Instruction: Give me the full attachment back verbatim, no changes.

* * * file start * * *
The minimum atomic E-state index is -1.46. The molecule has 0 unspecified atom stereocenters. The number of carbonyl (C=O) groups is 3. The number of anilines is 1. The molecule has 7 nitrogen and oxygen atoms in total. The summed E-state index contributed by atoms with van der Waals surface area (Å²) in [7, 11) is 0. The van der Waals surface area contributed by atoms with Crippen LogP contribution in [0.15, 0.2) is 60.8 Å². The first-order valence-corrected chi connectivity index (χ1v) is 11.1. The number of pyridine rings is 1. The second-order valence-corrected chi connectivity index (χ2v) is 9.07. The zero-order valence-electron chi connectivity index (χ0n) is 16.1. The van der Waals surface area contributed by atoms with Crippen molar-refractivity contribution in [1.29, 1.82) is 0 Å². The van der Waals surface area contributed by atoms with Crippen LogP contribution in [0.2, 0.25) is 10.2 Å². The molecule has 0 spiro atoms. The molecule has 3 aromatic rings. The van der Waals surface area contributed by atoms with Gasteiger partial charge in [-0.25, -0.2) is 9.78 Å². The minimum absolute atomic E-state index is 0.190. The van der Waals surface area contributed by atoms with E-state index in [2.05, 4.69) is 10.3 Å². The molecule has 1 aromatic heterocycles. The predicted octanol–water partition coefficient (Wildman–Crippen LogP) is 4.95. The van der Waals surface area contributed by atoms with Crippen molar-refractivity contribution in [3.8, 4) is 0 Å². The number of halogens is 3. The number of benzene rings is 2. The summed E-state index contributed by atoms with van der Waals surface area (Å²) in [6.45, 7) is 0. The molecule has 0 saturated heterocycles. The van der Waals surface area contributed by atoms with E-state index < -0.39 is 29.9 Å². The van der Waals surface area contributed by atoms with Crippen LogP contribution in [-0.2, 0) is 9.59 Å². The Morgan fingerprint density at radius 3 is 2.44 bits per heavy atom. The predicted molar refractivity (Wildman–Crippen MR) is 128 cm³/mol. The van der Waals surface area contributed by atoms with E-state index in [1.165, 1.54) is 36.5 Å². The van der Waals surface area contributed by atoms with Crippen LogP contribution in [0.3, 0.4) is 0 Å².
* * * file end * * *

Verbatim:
The minimum atomic E-state index is -1.46. The molecule has 0 unspecified atom stereocenters. The number of carbonyl (C=O) groups is 3. The number of anilines is 1. The molecule has 7 nitrogen and oxygen atoms in total. The summed E-state index contributed by atoms with van der Waals surface area (Å²) in [7, 11) is 0. The van der Waals surface area contributed by atoms with Crippen LogP contribution in [0.15, 0.2) is 60.8 Å². The first-order valence-corrected chi connectivity index (χ1v) is 11.1. The number of pyridine rings is 1. The second-order valence-corrected chi connectivity index (χ2v) is 9.07. The zero-order valence-electron chi connectivity index (χ0n) is 16.1. The van der Waals surface area contributed by atoms with Crippen molar-refractivity contribution in [1.29, 1.82) is 0 Å². The van der Waals surface area contributed by atoms with Crippen LogP contribution in [0.2, 0.25) is 10.2 Å². The molecule has 0 spiro atoms. The molecule has 3 aromatic rings. The van der Waals surface area contributed by atoms with Gasteiger partial charge in [-0.25, -0.2) is 9.78 Å². The minimum absolute atomic E-state index is 0.190. The van der Waals surface area contributed by atoms with E-state index in [2.05, 4.69) is 10.3 Å². The molecule has 1 aromatic heterocycles. The predicted octanol–water partition coefficient (Wildman–Crippen LogP) is 4.95. The van der Waals surface area contributed by atoms with Crippen molar-refractivity contribution in [3.8, 4) is 0 Å². The number of halogens is 3. The number of benzene rings is 2. The summed E-state index contributed by atoms with van der Waals surface area (Å²) in [6.45, 7) is 0. The molecule has 0 saturated heterocycles. The van der Waals surface area contributed by atoms with E-state index < -0.39 is 29.9 Å². The van der Waals surface area contributed by atoms with Crippen LogP contribution in [-0.2, 0) is 9.59 Å². The Morgan fingerprint density at radius 3 is 2.44 bits per heavy atom. The predicted molar refractivity (Wildman–Crippen MR) is 128 cm³/mol. The van der Waals surface area contributed by atoms with E-state index in [1.165, 1.54) is 36.5 Å². The van der Waals surface area contributed by atoms with Crippen LogP contribution in [0.3, 0.4) is 0 Å².